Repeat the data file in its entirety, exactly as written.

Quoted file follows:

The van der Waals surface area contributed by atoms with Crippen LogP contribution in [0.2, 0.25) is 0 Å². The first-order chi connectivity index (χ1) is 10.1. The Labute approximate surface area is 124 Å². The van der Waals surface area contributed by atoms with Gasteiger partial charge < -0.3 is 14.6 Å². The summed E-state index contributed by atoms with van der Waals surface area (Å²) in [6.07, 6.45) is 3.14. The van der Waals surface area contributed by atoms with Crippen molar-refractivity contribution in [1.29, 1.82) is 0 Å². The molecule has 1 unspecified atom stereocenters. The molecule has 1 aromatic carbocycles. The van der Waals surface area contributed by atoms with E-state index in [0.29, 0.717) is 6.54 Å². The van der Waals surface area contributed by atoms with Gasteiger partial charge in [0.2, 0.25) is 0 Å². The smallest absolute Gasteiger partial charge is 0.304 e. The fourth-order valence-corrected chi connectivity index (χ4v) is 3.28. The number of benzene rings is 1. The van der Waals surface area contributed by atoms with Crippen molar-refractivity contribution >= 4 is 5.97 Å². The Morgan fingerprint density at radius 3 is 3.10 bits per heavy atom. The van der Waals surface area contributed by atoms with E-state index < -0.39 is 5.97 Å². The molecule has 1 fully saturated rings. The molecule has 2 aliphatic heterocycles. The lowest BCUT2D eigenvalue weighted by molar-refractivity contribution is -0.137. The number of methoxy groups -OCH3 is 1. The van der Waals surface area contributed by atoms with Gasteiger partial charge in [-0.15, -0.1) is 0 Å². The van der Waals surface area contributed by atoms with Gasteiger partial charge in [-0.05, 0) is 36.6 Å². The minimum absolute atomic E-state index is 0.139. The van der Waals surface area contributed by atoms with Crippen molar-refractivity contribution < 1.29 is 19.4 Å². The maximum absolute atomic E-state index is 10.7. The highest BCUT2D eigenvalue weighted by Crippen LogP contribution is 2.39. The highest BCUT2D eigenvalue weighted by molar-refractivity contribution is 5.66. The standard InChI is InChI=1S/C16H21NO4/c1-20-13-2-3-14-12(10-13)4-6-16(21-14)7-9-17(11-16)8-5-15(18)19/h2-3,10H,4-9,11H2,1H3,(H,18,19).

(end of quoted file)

The van der Waals surface area contributed by atoms with Crippen LogP contribution in [0.2, 0.25) is 0 Å². The first-order chi connectivity index (χ1) is 10.1. The Labute approximate surface area is 124 Å². The van der Waals surface area contributed by atoms with Gasteiger partial charge < -0.3 is 14.6 Å². The summed E-state index contributed by atoms with van der Waals surface area (Å²) in [6.07, 6.45) is 3.14. The van der Waals surface area contributed by atoms with Crippen molar-refractivity contribution in [1.29, 1.82) is 0 Å². The molecule has 1 unspecified atom stereocenters. The molecule has 1 aromatic carbocycles. The van der Waals surface area contributed by atoms with E-state index in [0.29, 0.717) is 6.54 Å². The van der Waals surface area contributed by atoms with Gasteiger partial charge in [0.2, 0.25) is 0 Å². The smallest absolute Gasteiger partial charge is 0.304 e. The fourth-order valence-corrected chi connectivity index (χ4v) is 3.28. The number of benzene rings is 1. The van der Waals surface area contributed by atoms with Crippen molar-refractivity contribution >= 4 is 5.97 Å². The Morgan fingerprint density at radius 3 is 3.10 bits per heavy atom. The van der Waals surface area contributed by atoms with E-state index < -0.39 is 5.97 Å². The molecule has 1 fully saturated rings. The molecule has 2 aliphatic heterocycles. The lowest BCUT2D eigenvalue weighted by molar-refractivity contribution is -0.137. The number of methoxy groups -OCH3 is 1. The van der Waals surface area contributed by atoms with Gasteiger partial charge in [-0.15, -0.1) is 0 Å². The van der Waals surface area contributed by atoms with Gasteiger partial charge in [-0.05, 0) is 36.6 Å². The minimum absolute atomic E-state index is 0.139. The van der Waals surface area contributed by atoms with Crippen molar-refractivity contribution < 1.29 is 19.4 Å². The maximum absolute atomic E-state index is 10.7. The highest BCUT2D eigenvalue weighted by Crippen LogP contribution is 2.39. The highest BCUT2D eigenvalue weighted by molar-refractivity contribution is 5.66. The standard InChI is InChI=1S/C16H21NO4/c1-20-13-2-3-14-12(10-13)4-6-16(21-14)7-9-17(11-16)8-5-15(18)19/h2-3,10H,4-9,11H2,1H3,(H,18,19).